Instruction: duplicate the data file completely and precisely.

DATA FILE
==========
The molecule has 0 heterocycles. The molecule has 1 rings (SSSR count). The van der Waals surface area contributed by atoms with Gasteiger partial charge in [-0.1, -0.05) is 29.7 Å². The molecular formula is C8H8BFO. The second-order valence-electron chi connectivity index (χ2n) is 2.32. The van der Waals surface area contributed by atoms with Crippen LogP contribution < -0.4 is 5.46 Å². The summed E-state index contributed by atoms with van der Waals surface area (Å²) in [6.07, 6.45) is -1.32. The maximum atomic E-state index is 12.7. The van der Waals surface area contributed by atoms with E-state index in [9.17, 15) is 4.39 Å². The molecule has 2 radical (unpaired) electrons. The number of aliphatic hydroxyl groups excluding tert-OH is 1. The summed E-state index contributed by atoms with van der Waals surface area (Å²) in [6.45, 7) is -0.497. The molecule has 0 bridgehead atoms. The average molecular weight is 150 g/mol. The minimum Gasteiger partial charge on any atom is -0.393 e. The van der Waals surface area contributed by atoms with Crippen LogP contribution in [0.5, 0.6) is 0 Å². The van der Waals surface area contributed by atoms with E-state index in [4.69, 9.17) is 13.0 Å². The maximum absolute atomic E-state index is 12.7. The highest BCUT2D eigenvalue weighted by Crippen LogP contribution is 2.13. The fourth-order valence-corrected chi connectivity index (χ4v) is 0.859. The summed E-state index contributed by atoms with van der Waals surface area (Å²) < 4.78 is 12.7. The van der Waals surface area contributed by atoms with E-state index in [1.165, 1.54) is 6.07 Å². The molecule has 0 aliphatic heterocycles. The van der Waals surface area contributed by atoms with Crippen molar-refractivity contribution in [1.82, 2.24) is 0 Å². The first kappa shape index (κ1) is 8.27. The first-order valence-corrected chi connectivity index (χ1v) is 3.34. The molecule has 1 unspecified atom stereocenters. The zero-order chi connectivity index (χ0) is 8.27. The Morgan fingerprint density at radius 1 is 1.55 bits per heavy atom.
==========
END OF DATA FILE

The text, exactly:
The molecule has 0 heterocycles. The molecule has 1 rings (SSSR count). The van der Waals surface area contributed by atoms with Gasteiger partial charge in [-0.1, -0.05) is 29.7 Å². The molecular formula is C8H8BFO. The second-order valence-electron chi connectivity index (χ2n) is 2.32. The van der Waals surface area contributed by atoms with Crippen LogP contribution < -0.4 is 5.46 Å². The summed E-state index contributed by atoms with van der Waals surface area (Å²) in [6.07, 6.45) is -1.32. The maximum atomic E-state index is 12.7. The van der Waals surface area contributed by atoms with E-state index in [9.17, 15) is 4.39 Å². The molecule has 2 radical (unpaired) electrons. The number of aliphatic hydroxyl groups excluding tert-OH is 1. The summed E-state index contributed by atoms with van der Waals surface area (Å²) in [6.45, 7) is -0.497. The molecule has 0 bridgehead atoms. The average molecular weight is 150 g/mol. The minimum Gasteiger partial charge on any atom is -0.393 e. The van der Waals surface area contributed by atoms with Crippen LogP contribution in [0.5, 0.6) is 0 Å². The van der Waals surface area contributed by atoms with E-state index in [4.69, 9.17) is 13.0 Å². The maximum absolute atomic E-state index is 12.7. The highest BCUT2D eigenvalue weighted by Crippen LogP contribution is 2.13. The fourth-order valence-corrected chi connectivity index (χ4v) is 0.859. The summed E-state index contributed by atoms with van der Waals surface area (Å²) < 4.78 is 12.7. The van der Waals surface area contributed by atoms with E-state index in [1.165, 1.54) is 6.07 Å². The molecule has 0 aliphatic heterocycles. The van der Waals surface area contributed by atoms with Crippen molar-refractivity contribution in [1.82, 2.24) is 0 Å². The first kappa shape index (κ1) is 8.27. The first-order valence-corrected chi connectivity index (χ1v) is 3.34. The molecule has 1 unspecified atom stereocenters. The zero-order chi connectivity index (χ0) is 8.27. The Morgan fingerprint density at radius 1 is 1.55 bits per heavy atom.